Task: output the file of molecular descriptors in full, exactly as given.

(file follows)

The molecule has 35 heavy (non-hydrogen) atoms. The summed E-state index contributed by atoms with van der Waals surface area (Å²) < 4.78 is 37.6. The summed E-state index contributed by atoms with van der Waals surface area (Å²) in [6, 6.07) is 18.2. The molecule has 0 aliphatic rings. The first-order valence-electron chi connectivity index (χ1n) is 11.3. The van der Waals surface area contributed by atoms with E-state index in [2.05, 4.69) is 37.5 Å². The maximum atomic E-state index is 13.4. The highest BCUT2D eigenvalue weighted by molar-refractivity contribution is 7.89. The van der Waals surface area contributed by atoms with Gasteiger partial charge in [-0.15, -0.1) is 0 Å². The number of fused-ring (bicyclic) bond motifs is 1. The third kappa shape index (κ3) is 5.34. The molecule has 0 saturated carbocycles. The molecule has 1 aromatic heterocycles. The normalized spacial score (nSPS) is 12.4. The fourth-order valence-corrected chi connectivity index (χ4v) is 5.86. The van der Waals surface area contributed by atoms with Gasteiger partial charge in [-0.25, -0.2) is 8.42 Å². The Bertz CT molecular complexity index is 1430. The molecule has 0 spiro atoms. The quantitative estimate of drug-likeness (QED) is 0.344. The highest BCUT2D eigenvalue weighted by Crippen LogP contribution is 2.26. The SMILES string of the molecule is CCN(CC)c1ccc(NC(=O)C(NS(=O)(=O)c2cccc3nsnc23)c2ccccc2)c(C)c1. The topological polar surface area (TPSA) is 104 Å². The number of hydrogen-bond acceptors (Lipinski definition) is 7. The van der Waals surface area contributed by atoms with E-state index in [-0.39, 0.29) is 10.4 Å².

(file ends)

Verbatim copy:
The molecule has 35 heavy (non-hydrogen) atoms. The summed E-state index contributed by atoms with van der Waals surface area (Å²) < 4.78 is 37.6. The summed E-state index contributed by atoms with van der Waals surface area (Å²) in [6, 6.07) is 18.2. The molecule has 0 aliphatic rings. The first-order valence-electron chi connectivity index (χ1n) is 11.3. The van der Waals surface area contributed by atoms with E-state index in [2.05, 4.69) is 37.5 Å². The maximum atomic E-state index is 13.4. The highest BCUT2D eigenvalue weighted by molar-refractivity contribution is 7.89. The van der Waals surface area contributed by atoms with Gasteiger partial charge in [-0.15, -0.1) is 0 Å². The number of fused-ring (bicyclic) bond motifs is 1. The third kappa shape index (κ3) is 5.34. The molecule has 0 saturated carbocycles. The molecule has 1 aromatic heterocycles. The normalized spacial score (nSPS) is 12.4. The fourth-order valence-corrected chi connectivity index (χ4v) is 5.86. The van der Waals surface area contributed by atoms with Gasteiger partial charge in [-0.25, -0.2) is 8.42 Å². The Bertz CT molecular complexity index is 1430. The molecule has 0 spiro atoms. The quantitative estimate of drug-likeness (QED) is 0.344. The highest BCUT2D eigenvalue weighted by Crippen LogP contribution is 2.26. The SMILES string of the molecule is CCN(CC)c1ccc(NC(=O)C(NS(=O)(=O)c2cccc3nsnc23)c2ccccc2)c(C)c1. The topological polar surface area (TPSA) is 104 Å². The number of hydrogen-bond acceptors (Lipinski definition) is 7. The van der Waals surface area contributed by atoms with E-state index in [-0.39, 0.29) is 10.4 Å².